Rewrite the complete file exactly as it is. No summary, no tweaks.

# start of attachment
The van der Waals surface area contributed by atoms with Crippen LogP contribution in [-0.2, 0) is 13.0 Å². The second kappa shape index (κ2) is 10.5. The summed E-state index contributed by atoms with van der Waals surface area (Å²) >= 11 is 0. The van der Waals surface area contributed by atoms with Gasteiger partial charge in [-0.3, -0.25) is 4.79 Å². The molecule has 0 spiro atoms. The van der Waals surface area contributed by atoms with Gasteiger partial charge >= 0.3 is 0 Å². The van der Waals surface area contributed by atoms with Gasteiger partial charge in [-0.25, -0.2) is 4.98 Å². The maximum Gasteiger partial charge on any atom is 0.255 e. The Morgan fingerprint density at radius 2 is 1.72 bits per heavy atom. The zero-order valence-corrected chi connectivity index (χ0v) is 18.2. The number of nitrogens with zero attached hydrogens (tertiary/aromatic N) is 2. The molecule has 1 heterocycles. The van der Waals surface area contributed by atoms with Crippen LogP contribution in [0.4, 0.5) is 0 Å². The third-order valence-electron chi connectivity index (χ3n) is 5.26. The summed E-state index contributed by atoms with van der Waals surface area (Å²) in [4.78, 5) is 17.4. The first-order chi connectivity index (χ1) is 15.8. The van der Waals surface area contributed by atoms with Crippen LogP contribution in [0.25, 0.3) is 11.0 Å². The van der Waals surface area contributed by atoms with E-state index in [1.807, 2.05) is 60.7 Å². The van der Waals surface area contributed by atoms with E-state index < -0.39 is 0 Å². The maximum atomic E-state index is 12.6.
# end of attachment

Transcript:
The van der Waals surface area contributed by atoms with Crippen LogP contribution in [-0.2, 0) is 13.0 Å². The second kappa shape index (κ2) is 10.5. The summed E-state index contributed by atoms with van der Waals surface area (Å²) >= 11 is 0. The van der Waals surface area contributed by atoms with Gasteiger partial charge in [-0.3, -0.25) is 4.79 Å². The molecule has 0 spiro atoms. The van der Waals surface area contributed by atoms with Gasteiger partial charge >= 0.3 is 0 Å². The van der Waals surface area contributed by atoms with Gasteiger partial charge in [-0.25, -0.2) is 4.98 Å². The maximum Gasteiger partial charge on any atom is 0.255 e. The Morgan fingerprint density at radius 2 is 1.72 bits per heavy atom. The zero-order valence-corrected chi connectivity index (χ0v) is 18.2. The number of nitrogens with zero attached hydrogens (tertiary/aromatic N) is 2. The molecule has 1 heterocycles. The van der Waals surface area contributed by atoms with Crippen LogP contribution in [0.4, 0.5) is 0 Å². The third-order valence-electron chi connectivity index (χ3n) is 5.26. The summed E-state index contributed by atoms with van der Waals surface area (Å²) in [4.78, 5) is 17.4. The first-order chi connectivity index (χ1) is 15.8. The van der Waals surface area contributed by atoms with Crippen LogP contribution in [0.25, 0.3) is 11.0 Å². The van der Waals surface area contributed by atoms with E-state index in [1.807, 2.05) is 60.7 Å². The van der Waals surface area contributed by atoms with E-state index < -0.39 is 0 Å². The maximum atomic E-state index is 12.6.